01:01 GMT +313 December 2019
Listen Live
    Soviet inspectors and their American escorts stand among several dismantled Pershing II missiles as they view the destruction of other missile components

    Kremlin Favours New Arms Deal Involving Many States Amid Trump's Comments on INF

    © CC0
    Military & Intelligence
    Get short URL
    6364
    Subscribe

    Speaking at a NATO summit taking place in London this week, President Trump accused Russia of failing to live up to the INF treaty, calling the accord 'unfair' and 'obsolete'.

    A new arms deal to replace the now-defunct Intermediate-Range Nuclear Forces Treaty is needed, but with the participation of many states, as proposed by China, the Russian President's spokesman Dmitry Peskov said on Wednesday.

    Commenting on Trump's proposal to create a new treaty, Preskov noted that Trump echoed his previous calls for a deal that will also include China, which, according to the US president, gave its consent for such an arrangement. However, Peskov recalled that Beijing immediately refuted this claim, saying that it will do no such thing.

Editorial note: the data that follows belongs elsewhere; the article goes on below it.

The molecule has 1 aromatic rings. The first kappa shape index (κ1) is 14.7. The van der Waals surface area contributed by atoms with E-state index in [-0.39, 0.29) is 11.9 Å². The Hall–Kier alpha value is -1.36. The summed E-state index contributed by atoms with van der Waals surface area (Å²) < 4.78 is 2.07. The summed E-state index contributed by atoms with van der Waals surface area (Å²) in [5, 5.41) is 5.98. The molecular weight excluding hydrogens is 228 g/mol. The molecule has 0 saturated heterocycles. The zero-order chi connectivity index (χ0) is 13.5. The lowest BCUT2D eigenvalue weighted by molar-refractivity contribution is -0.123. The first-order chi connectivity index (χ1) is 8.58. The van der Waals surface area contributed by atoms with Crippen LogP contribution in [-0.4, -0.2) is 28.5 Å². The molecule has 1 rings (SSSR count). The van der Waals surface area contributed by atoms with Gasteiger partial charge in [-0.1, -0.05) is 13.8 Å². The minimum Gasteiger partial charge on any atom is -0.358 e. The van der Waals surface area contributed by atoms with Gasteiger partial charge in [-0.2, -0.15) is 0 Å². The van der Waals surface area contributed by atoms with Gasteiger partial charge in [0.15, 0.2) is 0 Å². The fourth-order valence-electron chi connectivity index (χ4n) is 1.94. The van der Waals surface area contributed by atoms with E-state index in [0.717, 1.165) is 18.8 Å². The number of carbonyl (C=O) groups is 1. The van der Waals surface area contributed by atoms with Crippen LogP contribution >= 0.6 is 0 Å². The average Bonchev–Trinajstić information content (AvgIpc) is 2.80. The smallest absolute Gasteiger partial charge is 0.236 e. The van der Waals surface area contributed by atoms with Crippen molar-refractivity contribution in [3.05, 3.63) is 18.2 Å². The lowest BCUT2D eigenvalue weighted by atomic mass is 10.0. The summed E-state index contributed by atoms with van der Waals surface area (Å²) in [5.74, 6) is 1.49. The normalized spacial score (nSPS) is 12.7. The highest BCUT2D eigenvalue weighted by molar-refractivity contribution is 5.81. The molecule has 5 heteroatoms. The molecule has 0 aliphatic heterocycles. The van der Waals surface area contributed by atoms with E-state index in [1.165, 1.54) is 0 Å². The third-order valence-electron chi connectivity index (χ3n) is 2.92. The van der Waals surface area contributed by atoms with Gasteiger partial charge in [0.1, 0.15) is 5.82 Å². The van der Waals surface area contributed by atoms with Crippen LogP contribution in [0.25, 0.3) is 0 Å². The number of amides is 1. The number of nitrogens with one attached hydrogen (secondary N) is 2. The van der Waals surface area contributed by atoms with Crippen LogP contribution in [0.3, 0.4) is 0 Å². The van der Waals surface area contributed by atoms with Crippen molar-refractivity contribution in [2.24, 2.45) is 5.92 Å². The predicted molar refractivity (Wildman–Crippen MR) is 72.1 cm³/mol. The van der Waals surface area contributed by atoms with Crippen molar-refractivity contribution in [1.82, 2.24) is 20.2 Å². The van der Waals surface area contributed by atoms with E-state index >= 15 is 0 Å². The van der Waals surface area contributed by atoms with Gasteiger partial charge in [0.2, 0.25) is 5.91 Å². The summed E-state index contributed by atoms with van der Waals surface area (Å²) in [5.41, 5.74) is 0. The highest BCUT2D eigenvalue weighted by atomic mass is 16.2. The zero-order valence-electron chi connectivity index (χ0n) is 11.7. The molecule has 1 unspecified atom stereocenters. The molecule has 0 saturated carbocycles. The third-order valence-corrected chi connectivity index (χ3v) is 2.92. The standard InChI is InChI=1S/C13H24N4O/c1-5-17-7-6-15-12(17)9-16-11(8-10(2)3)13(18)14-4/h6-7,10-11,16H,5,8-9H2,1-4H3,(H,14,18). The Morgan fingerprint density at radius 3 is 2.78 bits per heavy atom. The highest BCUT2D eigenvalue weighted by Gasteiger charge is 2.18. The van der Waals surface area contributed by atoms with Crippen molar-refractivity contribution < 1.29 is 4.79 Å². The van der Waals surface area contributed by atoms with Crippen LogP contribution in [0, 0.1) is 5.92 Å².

"[Putin] has said it on multiple occasions. The point is that, when talking about the demise of the INF and finding some sort of alternative for it, the talks should include other nations and not just Beijing. First and foremost, we should consider western Europe, where there are also intermediate-range and shorter-range missiles," Peskov said.

    Peskov also added that Moscow is alarmed by NATO's plans to increase military expenditures, underlying that Russia will not engage in an arms race.

    "[Russian President Vladimir] Putin has repeatedly said that Russia will not get involved in an arms race and an expense race that is detrimental to the economy. Putin has repeatedly stressed that we act in a different way in this case, there is parity in our security, in terms of strategic stability for a number of years, the future is guaranteed, and Russia continues to follow this path," Peskov told reporters when asked if Russia would increase defence spending in response to NATO's actions.

    He said NATO was pursuing a policy of deterrence and expansion in relation to Russia.

    The INF accord was terminated on 2 August at the initiative of the Trump administration, after Washington formally suspended its INF obligations six months earlier. Both countries have repeatedly accused each other of violating the deal which banned any ground-launched ballistic and cruise missiles with ranges of 500 to 5,500 kilometres (310 to 3,417 miles).

    Tags:
    US, Russia, China, NATO, Trump, INF
    Community standardsDiscussion
    Comment via FacebookComment via Sputnik